Broken Hearts and Stress

Debbie Reynolds and Carrie Fisher.
Spouses dying within hours or days of each other. People who are diagnosed with a terminal illness or suddenly pass on ‘out of the blue’, shortly after retirement from a lengthy career.
Your visit to the doctor’s office, and associating ‘white coat syndrome’ sends your blood pressure increasing far beyond what it typically should be. What do all of different situations have in common? They all depict scenarios of adverse psychological stressors directly triggering some level of change in the cardiovascular state.

The concept of stress and ramifications of acute and chronic stressors throughout life is nothing new. In my medical practice, ‘stress’ is one of the most common patient complaints.
Here is what happens physiologically when the body is faced with a stressful event – the sympathetic nervous system goes into overdrive (much like backing away from a approaching bear), which can weaken the heart cells, thereby increasing potential speed for blood clotting, and ultimately setting the stage for arterial rupture and probable heart attack or stroke.

Regardless of how variable the response is to stress, stressors fall into two main categories: acute vs. chronic.

Acute Stress
These events or situations that typically occur with little to no warning: sudden job change or loss, sudden death in the family, sudden relationship change such as one spouse announcing they wish to divorce, relocation, car accidents, or even natural disasters such as earthquakes, tsunamis, hurricanes, etc.
All these types of situations have a common thread as well – sudden emotional trauma. A number of scientific studies were conducted post-California earthquake of 1994, which looked at the dramatic increase of deaths due to cardiovascular disease, on the day of, in contrast to the days preceding the event.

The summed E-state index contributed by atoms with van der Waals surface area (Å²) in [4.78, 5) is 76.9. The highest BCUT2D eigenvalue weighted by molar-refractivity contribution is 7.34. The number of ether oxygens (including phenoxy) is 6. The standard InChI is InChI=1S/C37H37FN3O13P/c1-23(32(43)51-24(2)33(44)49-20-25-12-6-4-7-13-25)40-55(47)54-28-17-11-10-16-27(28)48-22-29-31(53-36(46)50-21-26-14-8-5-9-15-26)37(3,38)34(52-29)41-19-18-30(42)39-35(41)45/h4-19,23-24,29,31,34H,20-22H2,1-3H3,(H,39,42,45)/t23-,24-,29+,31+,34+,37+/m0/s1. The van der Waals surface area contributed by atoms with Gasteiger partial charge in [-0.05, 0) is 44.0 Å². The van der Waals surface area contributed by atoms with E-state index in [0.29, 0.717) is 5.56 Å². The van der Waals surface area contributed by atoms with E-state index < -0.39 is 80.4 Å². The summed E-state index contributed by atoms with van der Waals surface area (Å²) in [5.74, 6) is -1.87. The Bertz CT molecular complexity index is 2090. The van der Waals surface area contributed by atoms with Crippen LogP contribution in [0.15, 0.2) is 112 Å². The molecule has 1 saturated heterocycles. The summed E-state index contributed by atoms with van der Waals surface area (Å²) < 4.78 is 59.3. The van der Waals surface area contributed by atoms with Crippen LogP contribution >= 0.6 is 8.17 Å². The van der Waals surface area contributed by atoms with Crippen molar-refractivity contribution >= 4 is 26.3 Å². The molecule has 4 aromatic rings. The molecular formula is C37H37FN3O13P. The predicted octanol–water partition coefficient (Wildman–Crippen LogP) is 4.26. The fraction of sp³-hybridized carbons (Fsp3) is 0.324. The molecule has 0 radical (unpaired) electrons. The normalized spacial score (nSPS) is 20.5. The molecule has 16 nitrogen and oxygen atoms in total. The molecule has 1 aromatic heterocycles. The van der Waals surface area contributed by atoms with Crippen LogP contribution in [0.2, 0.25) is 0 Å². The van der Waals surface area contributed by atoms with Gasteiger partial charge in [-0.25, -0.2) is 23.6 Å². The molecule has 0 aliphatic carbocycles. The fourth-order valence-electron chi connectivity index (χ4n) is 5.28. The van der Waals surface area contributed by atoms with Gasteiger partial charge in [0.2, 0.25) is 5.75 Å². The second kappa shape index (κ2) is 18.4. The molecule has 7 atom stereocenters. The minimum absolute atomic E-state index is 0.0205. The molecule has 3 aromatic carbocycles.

Chronic Stress
Chronic stressors are not that different – they are perpetual, drawn out, and usually continue to occur without resolution: situations such job stress, marital discord, high drama news, anxiety, nicotine or alcohol intake, lengthy caregiving for a family member, unexpressed anger or unhappiness.

But there is good news here! Despite the stressor triggers, there are many approaches to dealing and coping with where you land on what medicine calls the vulnerability-resilience scale. I am a full proponent of the mind-body connection perspective and its effects on the physical body, especially in cardiovascular changes or disease.
When evaluating any patient I look at all factors, customizing a stress management protocol that is as unique to them as a fingerprint. I utilize a variety of natural health approaches, including prescription of herbal medicine, acupuncture, mind-body techniques, vitamin and mineral supplementation that address nutritional deficiencies, and even dietary and lifestyle changes.

For a sample of different ways to tackle stress head on, supporting your heart health in the process, read the remainder of the article in the Feb.17  Herbal Collective.  Written by Olena Gill, R.Ac,ND, www.indigomedicine.com.
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